The Resource Development International - Cambodia (RDIC) ceramic water filter is a low-cost solution for filtering water for communities who otherwise do not have access to safe drinking water. Using local materials and manufacturing methods RDI makes and distributes water filters throughout Cambodia. RDI also makes available in-depth technical information about how to construct and install a ceramic filtration system for approximately $10 US dollars using locally available materials. This system is especially valuable in areas where electricity is not available or where minimal understanding of germs and water born illness is prevalent.
Product overview- Smooth, even-surfaced filter element- 0.2-micron pore size- 10L capacity- 1.5-2.2L/hour flow rate- Silver-nitrate painted (300mL total)- Food grade, pigment-less plastic container- Silver-impregnated ceramic tap
How does it work?
A specially constructed clay/ceramic pot is placed inside the top of a large water storage container.
Contaminated water is poured into the ceramic pot.
As the water seeps through the porous pot, nearly all of the impurities are removed.
Pure drinkable water is collected in the large water container and immediately ready for consumption.
This product is very inexpensive and easy to use. It removes all germs and bacteria from water, and works with both rainwater and surface water. The filter will purify 2 liters per hour. NB. This filter cannot remove arsenic, or other chemical contaminants from water. As a result, this is not a good device for arsenic contaminated well water. (Its best used in Cambodia for rain and surface water.) Not time efficient for purifying large quantities of water.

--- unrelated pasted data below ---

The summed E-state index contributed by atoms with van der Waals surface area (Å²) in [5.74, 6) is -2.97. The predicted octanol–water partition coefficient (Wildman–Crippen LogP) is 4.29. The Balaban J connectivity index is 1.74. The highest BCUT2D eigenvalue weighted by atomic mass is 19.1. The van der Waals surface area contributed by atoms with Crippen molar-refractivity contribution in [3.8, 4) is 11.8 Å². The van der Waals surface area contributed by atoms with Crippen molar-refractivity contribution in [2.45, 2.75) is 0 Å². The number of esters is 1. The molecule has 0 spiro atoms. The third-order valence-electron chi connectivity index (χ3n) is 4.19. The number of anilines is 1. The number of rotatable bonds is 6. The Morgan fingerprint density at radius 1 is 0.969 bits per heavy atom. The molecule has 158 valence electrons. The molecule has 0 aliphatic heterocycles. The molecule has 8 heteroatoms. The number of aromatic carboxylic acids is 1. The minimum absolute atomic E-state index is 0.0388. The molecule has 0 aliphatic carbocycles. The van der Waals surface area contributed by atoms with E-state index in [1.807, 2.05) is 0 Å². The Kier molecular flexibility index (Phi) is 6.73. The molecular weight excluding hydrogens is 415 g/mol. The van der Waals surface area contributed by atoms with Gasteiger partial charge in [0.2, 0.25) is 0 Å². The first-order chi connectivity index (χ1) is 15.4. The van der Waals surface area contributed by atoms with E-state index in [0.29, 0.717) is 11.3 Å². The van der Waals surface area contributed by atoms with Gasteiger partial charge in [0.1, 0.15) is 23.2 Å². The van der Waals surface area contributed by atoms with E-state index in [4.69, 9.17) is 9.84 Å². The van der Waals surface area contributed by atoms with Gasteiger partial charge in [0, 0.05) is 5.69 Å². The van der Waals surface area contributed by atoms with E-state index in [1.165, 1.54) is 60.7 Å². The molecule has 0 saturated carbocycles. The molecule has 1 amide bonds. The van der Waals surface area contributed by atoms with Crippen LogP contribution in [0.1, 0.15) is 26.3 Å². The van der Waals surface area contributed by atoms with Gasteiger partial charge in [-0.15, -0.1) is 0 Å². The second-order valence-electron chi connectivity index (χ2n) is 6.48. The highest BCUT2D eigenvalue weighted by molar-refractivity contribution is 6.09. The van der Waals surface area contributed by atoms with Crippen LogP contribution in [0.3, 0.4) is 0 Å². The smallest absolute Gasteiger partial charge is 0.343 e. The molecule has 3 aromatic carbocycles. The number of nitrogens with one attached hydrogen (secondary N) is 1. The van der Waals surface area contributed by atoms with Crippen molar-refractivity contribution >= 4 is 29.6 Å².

RDIC has been making ceramic water filters in Cambodia since 2003. RDIC’s operation started at a small scale as it developed its manufacturing techniques. By September 2007 RDIC had distributed approximately 60,000 filters throughout Cambodia, and internationally, with 24,000 produced in 2007.
Ceramic water filters have proven to be tremendously effective in reducing the exposure of users to contaminated water, and the incidence diarrhea over an extended period of time (Brown and Sobsey, 2006).
Field trials of the effectiveness of ceramic water filters in Cambodia over time showed a 46% reduction in diarrheal disease between filter users and non-users, a 95.1% average (and up to 99.99%) reduction of E.coli in drinking water (Brown and Sobsey, 2006).
Laboratory testing has shown a 90-99% reduction in viruses (Brown, 2007). These results support other trials of ceramic water filters (Lantagne, 2001) as a highly successful means of empowering households to manage their own safe water supply.
RDIC continues to invest significant time and energy into developing its processes and would like to share its knowledge and best practice approaches with organisations who wish to have a similarly positive impact on communities in developing countries.
Publicly available: yes
Countries where available: Cambodia
Price range (USD): Contact supplier for quote